Although Architectural History and Theory is ascribed to male writers, Jennifer Bloomer made one of the most dynamic female entries in the field with her book Architecture and the text: (s)cripts of Joyce and Piranesi.
In this overwhelmingly innovative book, Bloomer concentrates on vital philosophical questions concerning the relation between writing and architecture. She creates a unique relationship between the two (one literary and one architectural) cultural envisionings from different periods: through the allegorical strategies she finds in James Joyce’s Finnegans Wake she analyzes three works of Giambattista Piranesi (Campo Marzio, Collegio, and the Carceri). In the book, the author argues that architecture is a system of representation, with signifying possibilities that go beyond the purely symbolic. In the same way, text can be perceived as an architectural structure.
The book does not follow a certain plot of linear thinking. Instead, it is an architectural piece itself: a collection of questions formulates the beginning of her book, which rapidly develops into a compound interwoven text. Jennifer Bloomer’s attitude follows the deconstructionists, Barthes and Derrida who have attacked linear hierarchy in writing and proposed that 'the end of linear writing is the end of the book'.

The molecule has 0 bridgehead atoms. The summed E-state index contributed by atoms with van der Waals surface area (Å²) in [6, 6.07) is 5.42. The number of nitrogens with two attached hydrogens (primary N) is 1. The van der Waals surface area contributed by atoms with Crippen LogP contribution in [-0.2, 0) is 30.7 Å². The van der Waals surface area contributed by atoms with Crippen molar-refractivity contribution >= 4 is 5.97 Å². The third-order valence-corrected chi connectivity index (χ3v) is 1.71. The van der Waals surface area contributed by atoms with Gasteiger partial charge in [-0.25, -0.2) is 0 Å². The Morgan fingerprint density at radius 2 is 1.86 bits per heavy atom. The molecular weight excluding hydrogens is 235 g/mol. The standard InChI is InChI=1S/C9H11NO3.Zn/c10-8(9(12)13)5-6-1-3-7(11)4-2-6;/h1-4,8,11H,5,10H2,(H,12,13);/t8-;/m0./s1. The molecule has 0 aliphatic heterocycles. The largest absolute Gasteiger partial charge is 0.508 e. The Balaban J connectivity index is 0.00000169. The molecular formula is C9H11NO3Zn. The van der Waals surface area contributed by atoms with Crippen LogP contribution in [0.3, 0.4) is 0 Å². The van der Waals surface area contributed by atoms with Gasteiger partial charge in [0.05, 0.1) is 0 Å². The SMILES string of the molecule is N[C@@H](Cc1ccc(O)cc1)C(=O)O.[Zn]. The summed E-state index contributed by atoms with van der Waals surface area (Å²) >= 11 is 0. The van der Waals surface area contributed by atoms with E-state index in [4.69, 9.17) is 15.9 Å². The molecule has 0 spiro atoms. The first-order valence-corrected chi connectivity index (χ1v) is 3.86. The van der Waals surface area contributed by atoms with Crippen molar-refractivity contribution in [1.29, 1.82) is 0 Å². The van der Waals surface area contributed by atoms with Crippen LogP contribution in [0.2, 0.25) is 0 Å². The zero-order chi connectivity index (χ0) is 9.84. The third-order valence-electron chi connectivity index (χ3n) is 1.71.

Her research follows the new approach in Architectural studies: Written in 1993, it signifies the hypertextual way of writing and thinking in Architectural theory. Architecture may have been described as a 'line focused' discipline, but the non-linear treatises that have been introduced in post-modern and deconstructive architectural theory launch a new perspective to the profession. Although texts of this type have proved confusing to readers expecting linear texts, their subjective meaning cannot be isolated by the reader, who reproduces the text and interacts with the author. Language in “Architecture and the text” obtains a process, a dialectic is being produced between the reader and the author, and the book has a strongly “associational” character, which is the most distinctive feature of Bloomer’s feminine writing.